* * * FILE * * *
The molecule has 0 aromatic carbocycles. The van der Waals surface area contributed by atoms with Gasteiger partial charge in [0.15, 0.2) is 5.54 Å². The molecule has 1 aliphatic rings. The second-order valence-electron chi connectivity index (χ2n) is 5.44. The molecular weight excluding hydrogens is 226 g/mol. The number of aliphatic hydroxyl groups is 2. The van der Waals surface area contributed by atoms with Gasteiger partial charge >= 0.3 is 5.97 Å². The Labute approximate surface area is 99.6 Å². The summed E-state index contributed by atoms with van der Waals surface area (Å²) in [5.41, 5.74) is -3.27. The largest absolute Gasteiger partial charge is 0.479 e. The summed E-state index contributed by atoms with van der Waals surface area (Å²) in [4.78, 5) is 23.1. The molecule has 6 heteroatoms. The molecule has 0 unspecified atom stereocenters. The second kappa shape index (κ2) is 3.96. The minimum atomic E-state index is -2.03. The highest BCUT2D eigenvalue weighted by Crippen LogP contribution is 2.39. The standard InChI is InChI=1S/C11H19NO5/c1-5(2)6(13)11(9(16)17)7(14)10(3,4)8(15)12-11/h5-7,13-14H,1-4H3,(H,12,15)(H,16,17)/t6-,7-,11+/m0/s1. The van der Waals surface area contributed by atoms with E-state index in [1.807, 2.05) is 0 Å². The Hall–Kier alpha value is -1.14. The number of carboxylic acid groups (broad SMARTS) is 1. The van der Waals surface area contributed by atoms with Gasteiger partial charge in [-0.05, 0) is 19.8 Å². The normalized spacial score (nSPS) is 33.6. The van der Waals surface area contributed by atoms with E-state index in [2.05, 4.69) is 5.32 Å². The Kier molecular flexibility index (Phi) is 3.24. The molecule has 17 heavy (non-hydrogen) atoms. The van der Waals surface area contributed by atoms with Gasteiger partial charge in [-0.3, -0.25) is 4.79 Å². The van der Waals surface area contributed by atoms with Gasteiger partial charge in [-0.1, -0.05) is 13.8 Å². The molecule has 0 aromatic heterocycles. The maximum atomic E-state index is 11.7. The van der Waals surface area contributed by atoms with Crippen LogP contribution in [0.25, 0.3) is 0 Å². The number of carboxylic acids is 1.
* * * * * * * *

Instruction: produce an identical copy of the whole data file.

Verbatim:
The molecule has 0 aromatic carbocycles. The van der Waals surface area contributed by atoms with Gasteiger partial charge in [0.15, 0.2) is 5.54 Å². The molecule has 1 aliphatic rings. The second-order valence-electron chi connectivity index (χ2n) is 5.44. The molecular weight excluding hydrogens is 226 g/mol. The number of aliphatic hydroxyl groups is 2. The van der Waals surface area contributed by atoms with Gasteiger partial charge >= 0.3 is 5.97 Å². The Labute approximate surface area is 99.6 Å². The summed E-state index contributed by atoms with van der Waals surface area (Å²) in [5.41, 5.74) is -3.27. The largest absolute Gasteiger partial charge is 0.479 e. The summed E-state index contributed by atoms with van der Waals surface area (Å²) in [4.78, 5) is 23.1. The molecule has 6 heteroatoms. The molecule has 0 unspecified atom stereocenters. The second kappa shape index (κ2) is 3.96. The minimum atomic E-state index is -2.03. The highest BCUT2D eigenvalue weighted by Crippen LogP contribution is 2.39. The standard InChI is InChI=1S/C11H19NO5/c1-5(2)6(13)11(9(16)17)7(14)10(3,4)8(15)12-11/h5-7,13-14H,1-4H3,(H,12,15)(H,16,17)/t6-,7-,11+/m0/s1. The van der Waals surface area contributed by atoms with E-state index in [1.807, 2.05) is 0 Å². The Hall–Kier alpha value is -1.14. The number of carboxylic acid groups (broad SMARTS) is 1. The van der Waals surface area contributed by atoms with Gasteiger partial charge in [-0.05, 0) is 19.8 Å². The normalized spacial score (nSPS) is 33.6. The van der Waals surface area contributed by atoms with E-state index in [2.05, 4.69) is 5.32 Å². The Kier molecular flexibility index (Phi) is 3.24. The molecule has 17 heavy (non-hydrogen) atoms. The van der Waals surface area contributed by atoms with Gasteiger partial charge in [-0.3, -0.25) is 4.79 Å². The van der Waals surface area contributed by atoms with Gasteiger partial charge in [-0.1, -0.05) is 13.8 Å². The molecule has 0 aromatic heterocycles. The maximum atomic E-state index is 11.7. The van der Waals surface area contributed by atoms with Crippen LogP contribution in [0.25, 0.3) is 0 Å². The number of carboxylic acids is 1.